Do you find geometry terms confusing? Take a look at this study guide, which includes the most important geometry terms you’ll need to know.

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### Types of Angles

Angles are one of the most basic concepts in geometry, and there are many geometry terms that refer to them.

*Acute*angles are less than 90 degrees,*obtuse*angles are more than 90 degrees, and*right*angles are exactly 90 degrees. If two angles are*complementary,*they add up to 90 degrees, and if two angles are*supplementary,*they add up to 180 degrees. - slide 2 of 6
### Types of Triangles

Triangles are defined by the types of angles that make them up. A

*right*triangle has one right angle and two acute angles. An*isosceles*triangle has two equal angles (and two equal sides as well). An*equilateral*triangle has three equal angles (and three equal sides as well). - slide 3 of 6
### Types of Lines

There are two main geometry terms referring to types of lines that are important to know: parallel and perpendicular.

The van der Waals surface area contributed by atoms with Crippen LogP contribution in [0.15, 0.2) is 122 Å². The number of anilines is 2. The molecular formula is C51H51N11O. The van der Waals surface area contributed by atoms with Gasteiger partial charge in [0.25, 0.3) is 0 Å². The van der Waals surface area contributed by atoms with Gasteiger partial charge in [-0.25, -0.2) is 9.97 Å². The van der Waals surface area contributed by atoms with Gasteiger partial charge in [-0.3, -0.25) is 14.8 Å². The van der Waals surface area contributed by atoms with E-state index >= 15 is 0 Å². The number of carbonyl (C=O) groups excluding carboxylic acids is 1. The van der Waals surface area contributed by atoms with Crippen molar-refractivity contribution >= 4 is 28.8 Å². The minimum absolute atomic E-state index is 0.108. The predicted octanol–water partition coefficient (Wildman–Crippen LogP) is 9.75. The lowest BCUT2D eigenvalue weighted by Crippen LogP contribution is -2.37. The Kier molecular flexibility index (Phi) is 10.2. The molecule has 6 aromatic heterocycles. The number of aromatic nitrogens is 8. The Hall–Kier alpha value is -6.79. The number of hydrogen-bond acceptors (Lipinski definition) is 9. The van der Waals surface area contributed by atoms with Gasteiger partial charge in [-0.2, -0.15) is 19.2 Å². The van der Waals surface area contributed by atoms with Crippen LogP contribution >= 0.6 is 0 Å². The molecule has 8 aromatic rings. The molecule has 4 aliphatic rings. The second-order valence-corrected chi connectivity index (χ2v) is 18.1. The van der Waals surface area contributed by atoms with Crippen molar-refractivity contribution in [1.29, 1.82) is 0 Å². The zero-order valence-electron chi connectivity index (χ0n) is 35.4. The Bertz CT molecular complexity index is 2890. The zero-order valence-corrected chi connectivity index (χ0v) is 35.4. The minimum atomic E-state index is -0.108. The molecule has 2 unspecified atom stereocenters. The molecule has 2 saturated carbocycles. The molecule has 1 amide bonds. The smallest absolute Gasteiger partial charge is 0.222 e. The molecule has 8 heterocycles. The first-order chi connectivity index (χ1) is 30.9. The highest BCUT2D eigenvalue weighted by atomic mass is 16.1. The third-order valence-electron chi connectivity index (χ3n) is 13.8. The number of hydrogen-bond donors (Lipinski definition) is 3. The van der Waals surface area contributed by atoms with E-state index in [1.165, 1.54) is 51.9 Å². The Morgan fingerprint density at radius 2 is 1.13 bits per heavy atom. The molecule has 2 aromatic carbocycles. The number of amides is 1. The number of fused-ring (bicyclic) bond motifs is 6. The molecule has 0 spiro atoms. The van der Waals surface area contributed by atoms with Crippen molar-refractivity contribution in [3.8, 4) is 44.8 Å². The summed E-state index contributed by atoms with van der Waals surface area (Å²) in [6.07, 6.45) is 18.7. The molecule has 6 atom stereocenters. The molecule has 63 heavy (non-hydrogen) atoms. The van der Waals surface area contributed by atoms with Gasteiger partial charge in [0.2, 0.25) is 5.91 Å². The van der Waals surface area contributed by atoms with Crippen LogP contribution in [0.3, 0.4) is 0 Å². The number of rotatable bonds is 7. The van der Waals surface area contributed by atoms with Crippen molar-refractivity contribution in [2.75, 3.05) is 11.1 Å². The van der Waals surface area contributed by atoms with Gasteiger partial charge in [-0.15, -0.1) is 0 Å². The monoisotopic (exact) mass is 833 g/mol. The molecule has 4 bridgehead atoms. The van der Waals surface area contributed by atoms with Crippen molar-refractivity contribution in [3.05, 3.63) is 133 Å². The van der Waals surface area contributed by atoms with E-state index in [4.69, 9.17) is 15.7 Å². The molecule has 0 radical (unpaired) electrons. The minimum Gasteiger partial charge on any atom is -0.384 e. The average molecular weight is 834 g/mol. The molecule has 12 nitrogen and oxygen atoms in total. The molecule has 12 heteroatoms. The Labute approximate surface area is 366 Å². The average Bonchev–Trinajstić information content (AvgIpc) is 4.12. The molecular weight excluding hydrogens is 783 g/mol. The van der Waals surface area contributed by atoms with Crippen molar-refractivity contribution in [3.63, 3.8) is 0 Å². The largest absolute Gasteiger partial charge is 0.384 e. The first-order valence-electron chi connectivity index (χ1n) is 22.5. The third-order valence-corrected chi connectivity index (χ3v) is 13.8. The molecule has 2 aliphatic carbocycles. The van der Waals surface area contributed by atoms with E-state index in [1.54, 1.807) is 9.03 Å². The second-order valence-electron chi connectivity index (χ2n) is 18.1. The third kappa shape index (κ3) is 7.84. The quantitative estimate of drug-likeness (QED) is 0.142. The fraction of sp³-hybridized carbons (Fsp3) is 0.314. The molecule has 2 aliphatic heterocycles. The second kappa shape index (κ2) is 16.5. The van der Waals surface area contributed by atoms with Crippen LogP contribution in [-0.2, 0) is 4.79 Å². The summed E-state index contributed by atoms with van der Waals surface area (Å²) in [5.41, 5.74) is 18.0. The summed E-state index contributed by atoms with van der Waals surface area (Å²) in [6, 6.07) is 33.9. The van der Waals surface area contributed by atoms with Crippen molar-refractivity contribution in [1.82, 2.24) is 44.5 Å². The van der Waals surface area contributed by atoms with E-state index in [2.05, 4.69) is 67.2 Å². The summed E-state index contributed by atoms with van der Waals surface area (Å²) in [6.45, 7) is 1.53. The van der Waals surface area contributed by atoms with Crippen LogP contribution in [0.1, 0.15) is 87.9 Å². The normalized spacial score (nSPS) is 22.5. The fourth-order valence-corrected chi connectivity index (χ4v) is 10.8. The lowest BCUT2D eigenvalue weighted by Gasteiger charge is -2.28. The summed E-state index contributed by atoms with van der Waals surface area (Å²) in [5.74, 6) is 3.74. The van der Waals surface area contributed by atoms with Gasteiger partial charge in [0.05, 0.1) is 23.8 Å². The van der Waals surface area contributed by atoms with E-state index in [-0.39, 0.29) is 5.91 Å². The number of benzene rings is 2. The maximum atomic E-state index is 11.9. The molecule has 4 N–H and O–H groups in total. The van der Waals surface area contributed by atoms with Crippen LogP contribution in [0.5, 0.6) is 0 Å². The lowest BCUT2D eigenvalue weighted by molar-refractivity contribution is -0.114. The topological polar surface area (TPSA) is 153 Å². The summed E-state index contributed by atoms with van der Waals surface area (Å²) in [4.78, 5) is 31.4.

*Parallel*lines are lines that will never meet, no matter how far they are extended both ways (like the opposite sides of a square).*Perpendicular*lines are lines that meet at a 90 degree angle (like adjacent sides of a square). - slide 4 of 6
### Types of Shapes

The study of geometry is often thought of as the study of shapes. Everyone knows the definition of

*triangle*,*circle*, and*square*, but what about*polygon*,*octagon*, and*pentagon*? Just break apart the word into prefixes and roots to find that*polygon*is a shape with many sides,*octagon*is a shape with eight sides, and*pentagon*is a shape with five sides. - slide 5 of 6
### Types of Measurements

Some of the most basic geometry terms have to do with measuring parts of a shape. The

*perimeter*of a shape is the distance around the lines that make it up. The*area*of a shape is the measurement of the space inside of it. The*circumference*of a shape is essentially the perimeter, but it can only refer to the “perimeter" of a circle. - slide 6 of 6
### Circle Terms

In addition to circumference and area, there are three other main terms that apply solely to circles. The vertex of a circle is the point in the direct center of the circle. The

*radius*of a circle is the distance from the vertex to any point on the circle. The*diameter*of a circle is the distance from one point on the circle to another, passing through the vertex. The diameter of a circle cuts a circle in half, and it is always twice the length of the radius.